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WHS teacher experiences German “apprenticeship model” in education

posted Oct 1, 2019, 12:06 PM by Michael Richards
Wells High School social studies and psychology teacher Kevin O’Shaughnessy joined with 12 other American and Canadian teachers to visit Germany and become “fellows” in the Goethe-Institut USA’s Transatlantic Outreach (TOP) Program, Year of German-American Friendship.   

After an orientation in Washington, D.C., the group of educators flew to Munich on July 14.  They attended a formal state dinner with the German Foreign Office and were provided with a seminar in German cultural norms and history.  Over a two-week period, the group toured cities visiting schools and businesses.   

According to a press release from TOP, these tours are to “…bring North Americans and Germans together to enhance the global competence of students, to bridge the “skills gap” between education and workforce development…”   These teaching fellowship tours are funded by the Goethe Institut Washington, Deutsche Bank, Robert Bosch Stiftung, and Siemens. 

O’Shaughnessy pointed out that Germany has a two-track educational system with an apprenticeship model.  One track is referred (roughly to in English) as ‘Reality track’ and the other, ‘University track’. The first path involves vocational training mixed with regular instruction and internships.  The other track is for students who choose to go on to earn an advanced degree.  Reality involves subjects as accounting, robotics and computer technology.  The internships allow students to alternate work with in-school study. 

“Where we tend to have a ‘one size fits all education’ (in the U.S), they tend to let kids create pathways to get certificates”, said O’Shaughnessy who indicated that older German students mentor younger students and that most speak two or three foreign languages.  He also said that the study of arts is very important in German education.  The arts are “an integral part of science, tech, and math” in German education.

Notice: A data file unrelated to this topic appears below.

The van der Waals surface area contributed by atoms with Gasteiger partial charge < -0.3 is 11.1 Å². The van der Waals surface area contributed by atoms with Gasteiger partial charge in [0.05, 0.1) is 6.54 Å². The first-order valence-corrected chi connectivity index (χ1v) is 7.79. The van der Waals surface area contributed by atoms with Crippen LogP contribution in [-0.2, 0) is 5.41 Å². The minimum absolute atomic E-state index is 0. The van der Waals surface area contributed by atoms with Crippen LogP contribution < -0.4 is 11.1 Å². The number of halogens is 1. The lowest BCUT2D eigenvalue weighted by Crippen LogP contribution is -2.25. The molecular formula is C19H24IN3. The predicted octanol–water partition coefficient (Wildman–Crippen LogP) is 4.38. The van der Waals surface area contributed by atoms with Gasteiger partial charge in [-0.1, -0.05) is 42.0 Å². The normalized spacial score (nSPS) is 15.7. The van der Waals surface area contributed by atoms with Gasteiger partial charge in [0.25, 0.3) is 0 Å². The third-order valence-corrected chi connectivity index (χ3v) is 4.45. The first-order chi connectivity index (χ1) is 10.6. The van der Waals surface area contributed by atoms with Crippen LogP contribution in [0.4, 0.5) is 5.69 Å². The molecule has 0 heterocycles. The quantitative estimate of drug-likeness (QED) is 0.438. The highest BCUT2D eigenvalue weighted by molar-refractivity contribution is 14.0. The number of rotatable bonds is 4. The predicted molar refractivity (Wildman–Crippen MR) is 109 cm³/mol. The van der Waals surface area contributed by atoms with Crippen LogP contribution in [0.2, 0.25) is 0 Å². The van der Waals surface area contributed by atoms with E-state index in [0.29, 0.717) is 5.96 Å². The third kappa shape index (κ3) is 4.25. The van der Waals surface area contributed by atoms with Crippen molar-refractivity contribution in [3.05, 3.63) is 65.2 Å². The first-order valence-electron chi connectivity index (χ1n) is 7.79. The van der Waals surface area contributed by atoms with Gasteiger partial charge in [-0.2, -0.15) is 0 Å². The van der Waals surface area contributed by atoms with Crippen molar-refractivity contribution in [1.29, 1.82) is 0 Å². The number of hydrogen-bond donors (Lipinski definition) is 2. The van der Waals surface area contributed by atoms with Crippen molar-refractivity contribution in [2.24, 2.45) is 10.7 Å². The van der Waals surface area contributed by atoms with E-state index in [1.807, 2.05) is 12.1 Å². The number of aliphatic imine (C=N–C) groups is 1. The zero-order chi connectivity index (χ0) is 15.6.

“We need to provide more opportunities for our high school students to explore more apprenticeship and vocational opportunities,” commented O’Shaughnessy who has taught at WHS since 2001.  “Germany has excellent partnerships between employers and schools and that is a major reason why it has the lowest youth unemployment rates in the world”.  

“We have great kids who want to learn how to work and build things,” O’Shaughnessy continued.  He now believes that what we need to make our education better is “…to build partnerships that educate and provide workers for businesses that will help Maine grow its economy and reduce unemployment.”

Included among the other experiences that the group had in Germany was a walking tour around Berlin where they visited the Brandenburg Gate, Munich where they visited the enormous Olympiastadion and Dachau where they visited Dachau Technical School (Reality track) and Dachau High School (University track).  They also had a sobering visit to the former Nazi Dachau Concentration Camp.  And finally, the group experienced some unique accommodations including a stay in a medieval castle remade into a modern hotel. 
Mr. O'Shaughnessy posing in the library
Teacher Kevin O’Shaughnessy in the library at Wells High School

Mr. O'Shaughnessy in Germany
Teacher Kevin O’Shaughnessy at a remaining portion of the Berlin Wall
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